Working Remotely

I’ve been fortunate over the past decade to have been able to, in various capacities, work from home—or work in place, as some like to call it. First as a freelancer, then Yahoo!, then again when I went to work at Xero, and now back to working for myself.

Shopify has been the exception to the rule in that time and while I tried to instill a culture of remote work, I don’t think I managed to move the needle much within the organization.

So, after all that time, what have I seen that works and doesn’t work? If I were to start my own company, would I allow remote workers? If I were to join another company, how would I foster an environment that encouraged remote work?

What works

With the hindsight that comes from experience, what made it work? For me, it was about being given a discrete task with few or no dependencies. That’s it in a nutshell.

When I was a freelancer, I worked with clients to determine the scope of work, was given the autonomy to do the work, and then delivered the work.

At Yahoo!, especially in the beginning, I had a defined role that didn’t require much communication with the team or teams at large. I would get design work and then build out the front-end based on those. Again, being given the autonomy and trust to build things as I felt they should be built meant that I had very few dependencies. There was very little that would slow down my ability to produce work. (Well, except dealing with my own distractions—something that has become more difficult of late.)

It was fun to hop into a conference call from South Africa. Or to have a co-worker contact me from the passenger seat of a car driving the coast of Italy. I’ve done conference talks from hotel rooms. I’ve done work meetings from coffee shops around the world.

What didn’t work

Not everything was peachy, though. At Yahoo!, I was placed into a managerial role. Managing a team remotely, for example, didn’t go so well. I needed to be in lots of meetings and if people didn’t log into the teleconference, I was left out of the loop. I didn’t really know how to manage a team and that training was never provided, nor was it requested.

In the early days of my time at Shopify, I tried to convince management that supporting remote workers would make us a better company. But I didn’t know how to go about making remote work for the company. As a result, the initiatives that were implemented just fizzled. Instead, each remote office was given tasks that allowed them to work more autonomously.

At Xero, my struggle was mostly in dealing with time zones. Living in a time zone 8 hours away meant that meetings often fell in the evenings when I had family commitments. As a result, I missed countless meetings. While my team never made mention of it, I felt increasingly out of the loop and ineffectual.

Would I Lead a Remote Team?

Given my experience, would I build and lead a remote team?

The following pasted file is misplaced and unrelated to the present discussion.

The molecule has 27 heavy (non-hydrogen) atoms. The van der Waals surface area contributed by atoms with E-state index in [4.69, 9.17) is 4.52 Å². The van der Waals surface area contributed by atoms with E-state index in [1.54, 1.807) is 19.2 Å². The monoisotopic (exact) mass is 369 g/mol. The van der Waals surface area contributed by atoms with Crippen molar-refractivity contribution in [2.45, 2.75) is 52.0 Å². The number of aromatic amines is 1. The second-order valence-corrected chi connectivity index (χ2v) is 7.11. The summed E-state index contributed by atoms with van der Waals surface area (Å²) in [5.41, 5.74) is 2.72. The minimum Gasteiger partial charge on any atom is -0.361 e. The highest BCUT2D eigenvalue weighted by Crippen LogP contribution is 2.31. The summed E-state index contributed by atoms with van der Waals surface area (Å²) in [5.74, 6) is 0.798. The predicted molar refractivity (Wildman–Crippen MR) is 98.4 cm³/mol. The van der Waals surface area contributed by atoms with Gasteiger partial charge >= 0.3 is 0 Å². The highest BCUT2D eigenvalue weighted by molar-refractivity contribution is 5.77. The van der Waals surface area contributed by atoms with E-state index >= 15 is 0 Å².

Yes.

Now that I have some experience behind me, I think I could make it work. To do so, here are some things I would do:

Have discrete tasks

Give people ownership over something and give them the autonomy to build that thing with little initial oversight. There are opportunities through code reviews, design reviews, and other exercises to ensure that people are on the right track. Otherwise, get out of their way.

Communicate in the open

When you have some people in an office and some people out of the office, it’s easy for some communication to be isolated. The team in the office might come to a conclusion and never communicate it outside of the room that decision was made.

For distributed teams, that’s awful. Communicate in the open. Every decision is documented. Find a place, be it Slack, GitHub, Trello, or wherever, and get the word out.

Fostering Remote in a Company

Considering my failures at Shopify, I’ve wondered how, if going into a new company, I could enable remote work. I think I would take a more grassroots approach. I’d implement it for my own team and then teach other teams how to duplicate what works.

Of course, that requires buy-in from the higher-ups to be given that freedom within your team. Basically, you’re the Guinea pig and you’ll need to hit the mark. Establishing trust will be very important.

Assuming you have an in-office team, you can still encourage remote work with baby steps and possibly without needing buy-in. Allow people to work from home or work when they travel. Create a communication process that works whether people are in the office or not. Once you’ve proven that it works on a small scale, you can go to management with a proven track record.

Room for Improvement

I feel that some of the tooling for remote teams could use improvement. I’ve had ideas for apps I’d like to build that could help fill the void. With a remote team, you lose spontaneity. You lose the ability to turn to a co-worker and ask a quick question. You lose the ability to jump up to a whiteboard and gesticulate wildly to explain your point.

Instead, we’re often dealing with poor connections, or laptops awkwardly pointed at half a whiteboard, struggling to read what people are writing through the glare of overhead lights. Or struggling to hear people in a crowded, noisy room.

Despite the downsides, I’m still bullish on remote work. I believe that getting to work from anywhere in the world that has a decent internet connection is one of the great advantages of our wonderful industry.

The future is already here, it’s just not a distributed workforce yet.

Published August 03, 2016
Categorized as Other
Short URL: https://snook.ca/s/1092

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